Wednesday, May 13, 1998
Alexandria, VA (May 13, 1998) -- On Wednesday, we cover questions from the Foolish crowd. Today, I'd like to respond to two. The first one comes from Joel Shaw who writes:
Henceforth, let the name "Joel B. Shaw" be associated with insolent, flea-bitten dogs. How dare you imply that I, or any Cash-King manager, has ever made what could be called a mistake. A pox on your name and your golf game, and may winter make a cozy home of your heart!
No, no, of course Joel is right. And Joel, I apologize for losing myself there. You're right -- my decision, on August 13, 1996, to sell Gap from the Fool Portfolio was befitting a dunce. Though, it didn't always seem so. Our Gap stock had more than doubled by August 1996, and 3Com shares were looking undervalued to me. On the day of our Gap sale, we then purchased 3Com at $46 3/4. And within four months, our networking stock had risen to $82 while Gap's stock price was idling.
How we thanked ourselves! Our horns, we tooted.
But, since that time, 3Com bought U.S. Robotics' inventory-stuffed channels and its shares have fallen from $82 to their present resting place of (ahem) $30 1/4. That $11,700 investment in 3Com is now worth less than $7,700. And, in the meantime, Gap has been chugging up and over the hill like the big train that always could.
"I knew I could, I knew I could, I knew I could..."
Sadly, the $10,861 that came out of our Gap sale -- sold at a split-adjusted price of $23.42 -- would today be valued at $25,275. Thus, we missed about $14,400 of value by selling Gap. Let's not stop there, though. We now have lost around $4,000 in our 3Com investment. And that means that, all told, the decision to sell Gap back in 1996 really lost us about $18,400. Ouch! That's a down payment on a small beach house in Lewes, Delaware. That's summers of weekends throwing red kites into the sky and skipping shells over the surf. That's chardonnay under a crescent moon.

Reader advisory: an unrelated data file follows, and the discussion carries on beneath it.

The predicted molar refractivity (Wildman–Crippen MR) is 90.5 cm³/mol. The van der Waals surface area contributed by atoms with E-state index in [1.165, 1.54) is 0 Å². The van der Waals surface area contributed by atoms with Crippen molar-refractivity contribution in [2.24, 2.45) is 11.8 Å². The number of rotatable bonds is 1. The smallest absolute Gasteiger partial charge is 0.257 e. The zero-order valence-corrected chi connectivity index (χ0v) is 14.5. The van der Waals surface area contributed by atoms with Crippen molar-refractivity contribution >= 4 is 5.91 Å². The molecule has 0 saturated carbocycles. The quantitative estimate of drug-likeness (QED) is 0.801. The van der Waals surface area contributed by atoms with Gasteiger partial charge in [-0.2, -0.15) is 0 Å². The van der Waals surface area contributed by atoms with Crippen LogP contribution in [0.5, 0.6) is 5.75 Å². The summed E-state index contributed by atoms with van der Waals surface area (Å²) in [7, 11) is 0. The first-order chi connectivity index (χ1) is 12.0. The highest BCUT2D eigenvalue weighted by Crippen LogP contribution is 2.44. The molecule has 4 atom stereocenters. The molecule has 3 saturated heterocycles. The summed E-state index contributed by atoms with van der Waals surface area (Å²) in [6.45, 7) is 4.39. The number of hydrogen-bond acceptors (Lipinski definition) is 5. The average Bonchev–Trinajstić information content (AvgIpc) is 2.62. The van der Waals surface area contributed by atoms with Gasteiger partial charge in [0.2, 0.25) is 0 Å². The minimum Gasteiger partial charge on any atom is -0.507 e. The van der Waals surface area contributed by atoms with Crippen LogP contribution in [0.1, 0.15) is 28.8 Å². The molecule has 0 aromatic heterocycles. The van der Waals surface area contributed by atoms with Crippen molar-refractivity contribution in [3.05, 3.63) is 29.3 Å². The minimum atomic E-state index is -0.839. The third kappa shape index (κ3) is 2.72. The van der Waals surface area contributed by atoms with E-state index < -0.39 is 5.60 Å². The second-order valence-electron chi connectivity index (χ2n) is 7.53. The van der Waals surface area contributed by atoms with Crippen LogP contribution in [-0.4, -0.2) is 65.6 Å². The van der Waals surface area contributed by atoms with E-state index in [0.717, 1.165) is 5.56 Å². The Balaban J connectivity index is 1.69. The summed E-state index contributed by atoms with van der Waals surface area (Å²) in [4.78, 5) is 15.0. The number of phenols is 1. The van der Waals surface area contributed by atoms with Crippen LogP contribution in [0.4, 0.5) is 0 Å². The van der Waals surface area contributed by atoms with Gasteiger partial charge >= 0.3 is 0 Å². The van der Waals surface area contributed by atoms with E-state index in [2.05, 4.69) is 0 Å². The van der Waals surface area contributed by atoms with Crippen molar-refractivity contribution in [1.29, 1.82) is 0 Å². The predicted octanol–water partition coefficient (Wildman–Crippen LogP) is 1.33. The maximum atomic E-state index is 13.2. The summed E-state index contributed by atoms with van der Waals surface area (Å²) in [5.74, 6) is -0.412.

The remarkable thing is, of course, that with all of these mistakes -- holding half of the Iomega position too long, selling half of America Online too early, buying ATC Communications, buying Sonic Solutions, selling Gap, buying 3Com, shorting Paychex... even then the Fool Portfolio is up 317% vs. S&P 500 gains of 143%. For me, that serves as a nice reminder that average investors working simply to maximize the value of their portfolios will naturally beat financial managers whose primary motivations lie elsewhere. Thanks for the Foolish note, Joel.
The second question today comes from Lee Woodward who writes:
Lee, thanks very much for the note, which gives me the opportunity to announce that at some point next week, we'll be opening a second Cash-King message folder dedicated to the search for CK companies. The existing Cash-King folder will be reserved for questions about the model and philosophy. [Ed. Also, our next buy report is coming soon, I promise.]
Let's take a quick look at your three suggestions.
Schering-Plough meets all of our Cash-King criteria. The question, oft debated in the Cash-King folder, is whether Schering-Plough has the pipeline of new drugs to sustain its outstanding performance of years (and decades) past. Their Flowie has been weakening over past quarters. Schering-Plough has risen from a split-adjusted $5 to $86 over the past ten years, marking an annualized growth rate of 32.9%.